Geological/flow properties computed from a heterogeneous rock sample represent the properties of the entire medium if the size of the sample is larger than the size of the representative elementary volume (REV) of the rock. Among these properties, relative permeability is believed to have the most influence on multiphase‐flow behavior. Therefore, much care must be taken to ensure that relative permeability has been computed beyond the REV size. However, in the literature, experimental and numerical evaluations of relative permeability are mostly performed without such care, and the saturation functions are calculated at different flow rates while the length of the sample remains the same.

In this work, a series of numerical simulations of waterflooding are performed in a model made of alternating parallel layers of two rock types. Upscaled relative permeabilities are computed on samples at different lengths, changing from millimeter to kilometer scale. Flow behavior for different samples is analyzed according to capillary, viscous, and gravity effects, which are monitored during the simulation.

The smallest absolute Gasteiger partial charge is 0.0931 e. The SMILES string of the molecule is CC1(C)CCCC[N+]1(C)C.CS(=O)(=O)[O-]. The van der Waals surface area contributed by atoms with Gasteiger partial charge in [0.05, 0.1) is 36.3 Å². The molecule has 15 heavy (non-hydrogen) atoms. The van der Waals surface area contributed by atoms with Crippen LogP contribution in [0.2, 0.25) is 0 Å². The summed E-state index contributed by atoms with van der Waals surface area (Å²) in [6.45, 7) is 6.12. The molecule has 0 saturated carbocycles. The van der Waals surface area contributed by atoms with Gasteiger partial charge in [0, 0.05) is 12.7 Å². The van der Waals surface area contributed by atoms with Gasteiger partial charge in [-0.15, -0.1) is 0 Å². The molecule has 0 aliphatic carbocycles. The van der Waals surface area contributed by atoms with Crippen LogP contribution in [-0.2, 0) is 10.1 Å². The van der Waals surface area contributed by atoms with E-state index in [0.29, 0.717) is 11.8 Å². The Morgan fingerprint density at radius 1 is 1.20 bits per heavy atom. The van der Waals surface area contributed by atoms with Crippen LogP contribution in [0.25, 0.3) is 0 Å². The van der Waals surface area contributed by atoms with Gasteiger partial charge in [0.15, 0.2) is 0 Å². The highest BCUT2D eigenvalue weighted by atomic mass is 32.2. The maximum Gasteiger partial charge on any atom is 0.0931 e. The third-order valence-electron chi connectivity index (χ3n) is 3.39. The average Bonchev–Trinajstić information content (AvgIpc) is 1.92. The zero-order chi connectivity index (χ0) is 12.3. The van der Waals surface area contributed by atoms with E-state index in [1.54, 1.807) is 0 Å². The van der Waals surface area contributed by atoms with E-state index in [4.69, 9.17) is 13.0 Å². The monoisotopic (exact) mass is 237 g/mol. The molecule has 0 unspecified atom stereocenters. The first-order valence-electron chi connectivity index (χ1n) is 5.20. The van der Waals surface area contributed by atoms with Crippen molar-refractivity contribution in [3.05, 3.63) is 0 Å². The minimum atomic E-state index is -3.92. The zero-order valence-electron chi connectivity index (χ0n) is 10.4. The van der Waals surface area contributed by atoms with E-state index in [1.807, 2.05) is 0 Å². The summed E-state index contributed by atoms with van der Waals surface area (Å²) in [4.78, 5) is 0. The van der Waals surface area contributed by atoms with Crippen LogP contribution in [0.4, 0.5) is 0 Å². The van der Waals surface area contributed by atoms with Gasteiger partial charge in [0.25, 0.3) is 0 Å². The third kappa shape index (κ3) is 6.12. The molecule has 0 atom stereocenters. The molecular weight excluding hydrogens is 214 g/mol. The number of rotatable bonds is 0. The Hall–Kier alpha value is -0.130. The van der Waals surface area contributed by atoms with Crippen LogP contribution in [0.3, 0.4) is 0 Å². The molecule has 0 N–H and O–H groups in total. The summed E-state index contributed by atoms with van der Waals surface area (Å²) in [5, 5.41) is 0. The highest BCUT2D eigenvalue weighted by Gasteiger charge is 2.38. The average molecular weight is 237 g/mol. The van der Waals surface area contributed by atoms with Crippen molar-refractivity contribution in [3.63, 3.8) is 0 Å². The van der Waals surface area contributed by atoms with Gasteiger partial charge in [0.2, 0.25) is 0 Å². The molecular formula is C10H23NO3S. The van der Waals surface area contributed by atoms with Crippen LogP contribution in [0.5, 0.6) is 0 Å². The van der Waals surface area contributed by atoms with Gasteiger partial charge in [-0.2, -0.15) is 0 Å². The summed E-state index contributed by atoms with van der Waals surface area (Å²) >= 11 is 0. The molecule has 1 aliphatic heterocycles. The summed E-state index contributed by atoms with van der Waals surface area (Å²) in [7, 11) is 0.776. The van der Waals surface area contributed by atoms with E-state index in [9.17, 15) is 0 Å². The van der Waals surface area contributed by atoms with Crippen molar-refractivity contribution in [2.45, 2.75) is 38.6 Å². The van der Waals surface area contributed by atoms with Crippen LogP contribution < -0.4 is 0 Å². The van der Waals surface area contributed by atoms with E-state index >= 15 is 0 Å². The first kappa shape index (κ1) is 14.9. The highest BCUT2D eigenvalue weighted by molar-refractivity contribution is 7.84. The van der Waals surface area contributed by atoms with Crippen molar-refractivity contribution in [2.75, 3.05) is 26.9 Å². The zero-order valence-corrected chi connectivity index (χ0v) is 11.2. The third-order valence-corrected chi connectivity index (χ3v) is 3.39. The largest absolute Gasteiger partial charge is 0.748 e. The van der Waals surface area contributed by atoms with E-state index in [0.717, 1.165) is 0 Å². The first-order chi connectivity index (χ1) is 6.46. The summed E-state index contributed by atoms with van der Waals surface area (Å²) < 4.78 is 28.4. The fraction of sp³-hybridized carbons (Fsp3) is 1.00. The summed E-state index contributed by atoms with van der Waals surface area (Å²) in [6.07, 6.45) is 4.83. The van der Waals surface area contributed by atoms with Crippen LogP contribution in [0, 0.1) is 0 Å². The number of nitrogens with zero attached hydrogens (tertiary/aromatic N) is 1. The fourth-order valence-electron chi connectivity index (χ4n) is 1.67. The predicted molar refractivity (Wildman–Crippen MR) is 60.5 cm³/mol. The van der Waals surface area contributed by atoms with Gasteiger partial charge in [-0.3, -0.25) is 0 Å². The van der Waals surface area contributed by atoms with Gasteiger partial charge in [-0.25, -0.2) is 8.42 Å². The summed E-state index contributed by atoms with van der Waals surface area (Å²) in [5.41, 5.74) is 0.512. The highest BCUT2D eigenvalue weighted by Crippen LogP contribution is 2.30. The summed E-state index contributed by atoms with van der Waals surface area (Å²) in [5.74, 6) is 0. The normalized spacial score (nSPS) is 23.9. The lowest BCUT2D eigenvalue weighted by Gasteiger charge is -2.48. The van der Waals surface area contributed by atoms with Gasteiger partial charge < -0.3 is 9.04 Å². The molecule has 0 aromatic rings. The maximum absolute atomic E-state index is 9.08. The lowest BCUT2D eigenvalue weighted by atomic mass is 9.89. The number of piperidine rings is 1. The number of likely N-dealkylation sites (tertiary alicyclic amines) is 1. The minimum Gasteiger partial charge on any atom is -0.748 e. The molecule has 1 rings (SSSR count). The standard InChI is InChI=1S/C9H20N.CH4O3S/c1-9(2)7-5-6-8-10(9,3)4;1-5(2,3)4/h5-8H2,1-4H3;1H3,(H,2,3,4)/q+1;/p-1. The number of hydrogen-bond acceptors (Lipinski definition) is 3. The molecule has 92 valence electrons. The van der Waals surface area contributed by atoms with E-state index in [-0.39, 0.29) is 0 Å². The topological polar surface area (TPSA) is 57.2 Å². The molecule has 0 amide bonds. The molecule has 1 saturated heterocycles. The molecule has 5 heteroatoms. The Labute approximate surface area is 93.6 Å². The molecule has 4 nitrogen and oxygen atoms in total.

Although the REV size for some properties such as porosity seems to be the smallest replica block (unit block), our results show that the REV for relative permeability follows a power‐law trend and changes with flow rate and scale. More importantly, for the first time, it is shown that the REV size is not necessarily identical for different phases. It is also demonstrated that especially at small scales, breakthrough can occur at layers where it was not expected. This study identifies the range of the length scale for which either experimental or numerical determination of relative permeability is valid.

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